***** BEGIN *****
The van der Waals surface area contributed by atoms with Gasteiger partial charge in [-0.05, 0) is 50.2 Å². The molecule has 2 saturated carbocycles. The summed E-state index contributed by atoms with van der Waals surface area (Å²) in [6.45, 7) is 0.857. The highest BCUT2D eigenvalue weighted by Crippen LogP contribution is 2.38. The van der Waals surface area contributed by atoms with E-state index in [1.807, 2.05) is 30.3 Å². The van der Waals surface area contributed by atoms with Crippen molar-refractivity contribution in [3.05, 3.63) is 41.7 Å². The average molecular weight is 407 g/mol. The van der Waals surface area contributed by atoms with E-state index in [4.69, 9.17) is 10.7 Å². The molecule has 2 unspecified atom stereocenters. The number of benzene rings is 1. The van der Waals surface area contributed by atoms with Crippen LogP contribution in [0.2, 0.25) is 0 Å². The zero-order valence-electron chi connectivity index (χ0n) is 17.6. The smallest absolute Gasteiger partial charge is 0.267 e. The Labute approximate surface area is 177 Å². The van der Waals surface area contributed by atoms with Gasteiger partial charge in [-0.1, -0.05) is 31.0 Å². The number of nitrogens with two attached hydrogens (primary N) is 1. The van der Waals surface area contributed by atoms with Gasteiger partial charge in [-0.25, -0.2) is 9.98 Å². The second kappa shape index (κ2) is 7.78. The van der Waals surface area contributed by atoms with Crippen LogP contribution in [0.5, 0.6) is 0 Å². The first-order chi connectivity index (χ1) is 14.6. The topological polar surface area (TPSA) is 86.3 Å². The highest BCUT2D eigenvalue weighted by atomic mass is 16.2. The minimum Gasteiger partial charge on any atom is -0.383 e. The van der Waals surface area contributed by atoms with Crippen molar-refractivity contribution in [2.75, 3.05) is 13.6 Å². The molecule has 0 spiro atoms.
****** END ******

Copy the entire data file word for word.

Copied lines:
The van der Waals surface area contributed by atoms with Gasteiger partial charge in [-0.05, 0) is 50.2 Å². The molecule has 2 saturated carbocycles. The summed E-state index contributed by atoms with van der Waals surface area (Å²) in [6.45, 7) is 0.857. The highest BCUT2D eigenvalue weighted by Crippen LogP contribution is 2.38. The van der Waals surface area contributed by atoms with E-state index in [1.807, 2.05) is 30.3 Å². The van der Waals surface area contributed by atoms with Crippen molar-refractivity contribution in [3.05, 3.63) is 41.7 Å². The average molecular weight is 407 g/mol. The van der Waals surface area contributed by atoms with E-state index in [4.69, 9.17) is 10.7 Å². The molecule has 2 unspecified atom stereocenters. The number of benzene rings is 1. The van der Waals surface area contributed by atoms with Crippen LogP contribution in [0.2, 0.25) is 0 Å². The zero-order valence-electron chi connectivity index (χ0n) is 17.6. The smallest absolute Gasteiger partial charge is 0.267 e. The Labute approximate surface area is 177 Å². The van der Waals surface area contributed by atoms with Gasteiger partial charge in [-0.1, -0.05) is 31.0 Å². The number of nitrogens with two attached hydrogens (primary N) is 1. The van der Waals surface area contributed by atoms with Gasteiger partial charge in [-0.25, -0.2) is 9.98 Å². The second kappa shape index (κ2) is 7.78. The van der Waals surface area contributed by atoms with Crippen LogP contribution in [0.5, 0.6) is 0 Å². The first-order chi connectivity index (χ1) is 14.6. The topological polar surface area (TPSA) is 86.3 Å². The highest BCUT2D eigenvalue weighted by atomic mass is 16.2. The minimum Gasteiger partial charge on any atom is -0.383 e. The van der Waals surface area contributed by atoms with Crippen molar-refractivity contribution in [2.75, 3.05) is 13.6 Å². The molecule has 0 spiro atoms.